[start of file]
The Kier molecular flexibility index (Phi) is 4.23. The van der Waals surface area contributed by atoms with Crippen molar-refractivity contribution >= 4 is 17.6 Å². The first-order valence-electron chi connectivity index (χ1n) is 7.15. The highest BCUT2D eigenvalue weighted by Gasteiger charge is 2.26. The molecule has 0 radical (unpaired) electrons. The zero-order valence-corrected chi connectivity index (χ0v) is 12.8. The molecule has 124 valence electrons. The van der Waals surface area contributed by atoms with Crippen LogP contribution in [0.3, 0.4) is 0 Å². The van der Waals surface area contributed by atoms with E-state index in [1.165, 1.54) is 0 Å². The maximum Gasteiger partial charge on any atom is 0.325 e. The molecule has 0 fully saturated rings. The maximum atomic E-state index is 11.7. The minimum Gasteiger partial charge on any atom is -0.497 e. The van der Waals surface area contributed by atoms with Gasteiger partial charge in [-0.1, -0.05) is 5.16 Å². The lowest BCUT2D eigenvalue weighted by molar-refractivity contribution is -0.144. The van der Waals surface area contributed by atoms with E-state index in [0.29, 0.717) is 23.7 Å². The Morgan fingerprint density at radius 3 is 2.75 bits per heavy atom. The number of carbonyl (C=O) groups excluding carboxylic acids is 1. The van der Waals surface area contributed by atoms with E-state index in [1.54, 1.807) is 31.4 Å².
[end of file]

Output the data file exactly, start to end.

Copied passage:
The Kier molecular flexibility index (Phi) is 4.23. The van der Waals surface area contributed by atoms with Crippen molar-refractivity contribution >= 4 is 17.6 Å². The first-order valence-electron chi connectivity index (χ1n) is 7.15. The highest BCUT2D eigenvalue weighted by Gasteiger charge is 2.26. The molecule has 0 radical (unpaired) electrons. The zero-order valence-corrected chi connectivity index (χ0v) is 12.8. The molecule has 124 valence electrons. The van der Waals surface area contributed by atoms with Crippen LogP contribution in [0.3, 0.4) is 0 Å². The van der Waals surface area contributed by atoms with E-state index in [1.165, 1.54) is 0 Å². The maximum Gasteiger partial charge on any atom is 0.325 e. The molecule has 0 fully saturated rings. The maximum atomic E-state index is 11.7. The minimum Gasteiger partial charge on any atom is -0.497 e. The van der Waals surface area contributed by atoms with Gasteiger partial charge in [-0.1, -0.05) is 5.16 Å². The lowest BCUT2D eigenvalue weighted by molar-refractivity contribution is -0.144. The van der Waals surface area contributed by atoms with E-state index in [0.29, 0.717) is 23.7 Å². The Morgan fingerprint density at radius 3 is 2.75 bits per heavy atom. The number of carbonyl (C=O) groups excluding carboxylic acids is 1. The van der Waals surface area contributed by atoms with E-state index in [1.54, 1.807) is 31.4 Å².